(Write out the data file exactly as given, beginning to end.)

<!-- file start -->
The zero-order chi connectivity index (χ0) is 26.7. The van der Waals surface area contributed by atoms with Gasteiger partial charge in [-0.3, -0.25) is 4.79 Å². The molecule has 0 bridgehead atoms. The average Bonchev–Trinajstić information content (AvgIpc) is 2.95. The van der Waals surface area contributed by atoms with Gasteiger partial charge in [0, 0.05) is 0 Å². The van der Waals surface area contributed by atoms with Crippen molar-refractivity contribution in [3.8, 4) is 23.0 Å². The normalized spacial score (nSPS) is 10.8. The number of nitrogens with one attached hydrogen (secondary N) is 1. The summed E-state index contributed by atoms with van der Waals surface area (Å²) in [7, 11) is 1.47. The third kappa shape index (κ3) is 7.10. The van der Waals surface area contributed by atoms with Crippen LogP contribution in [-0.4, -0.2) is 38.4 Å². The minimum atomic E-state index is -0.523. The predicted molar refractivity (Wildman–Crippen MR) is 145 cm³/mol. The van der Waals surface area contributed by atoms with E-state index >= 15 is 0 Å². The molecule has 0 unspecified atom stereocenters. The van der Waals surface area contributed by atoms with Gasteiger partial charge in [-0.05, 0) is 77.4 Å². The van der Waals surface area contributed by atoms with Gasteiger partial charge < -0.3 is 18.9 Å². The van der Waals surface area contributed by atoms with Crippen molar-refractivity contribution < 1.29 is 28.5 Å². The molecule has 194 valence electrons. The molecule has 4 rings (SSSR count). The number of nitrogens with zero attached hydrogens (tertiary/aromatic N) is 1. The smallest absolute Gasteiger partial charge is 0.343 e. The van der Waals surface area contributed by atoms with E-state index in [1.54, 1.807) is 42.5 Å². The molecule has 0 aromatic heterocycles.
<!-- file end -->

The zero-order chi connectivity index (χ0) is 26.7. The van der Waals surface area contributed by atoms with Gasteiger partial charge in [-0.3, -0.25) is 4.79 Å². The molecule has 0 bridgehead atoms. The average Bonchev–Trinajstić information content (AvgIpc) is 2.95. The van der Waals surface area contributed by atoms with Gasteiger partial charge in [0, 0.05) is 0 Å². The van der Waals surface area contributed by atoms with Crippen molar-refractivity contribution in [3.8, 4) is 23.0 Å². The normalized spacial score (nSPS) is 10.8. The number of nitrogens with one attached hydrogen (secondary N) is 1. The summed E-state index contributed by atoms with van der Waals surface area (Å²) in [7, 11) is 1.47. The third kappa shape index (κ3) is 7.10. The van der Waals surface area contributed by atoms with Crippen LogP contribution in [-0.4, -0.2) is 38.4 Å². The minimum atomic E-state index is -0.523. The predicted molar refractivity (Wildman–Crippen MR) is 145 cm³/mol. The van der Waals surface area contributed by atoms with E-state index >= 15 is 0 Å². The molecule has 0 unspecified atom stereocenters. The van der Waals surface area contributed by atoms with Gasteiger partial charge in [-0.05, 0) is 77.4 Å². The van der Waals surface area contributed by atoms with Gasteiger partial charge < -0.3 is 18.9 Å². The van der Waals surface area contributed by atoms with Crippen molar-refractivity contribution < 1.29 is 28.5 Å². The molecule has 194 valence electrons. The molecule has 4 rings (SSSR count). The number of nitrogens with zero attached hydrogens (tertiary/aromatic N) is 1. The smallest absolute Gasteiger partial charge is 0.343 e. The van der Waals surface area contributed by atoms with E-state index in [1.54, 1.807) is 42.5 Å². The molecule has 0 aromatic heterocycles.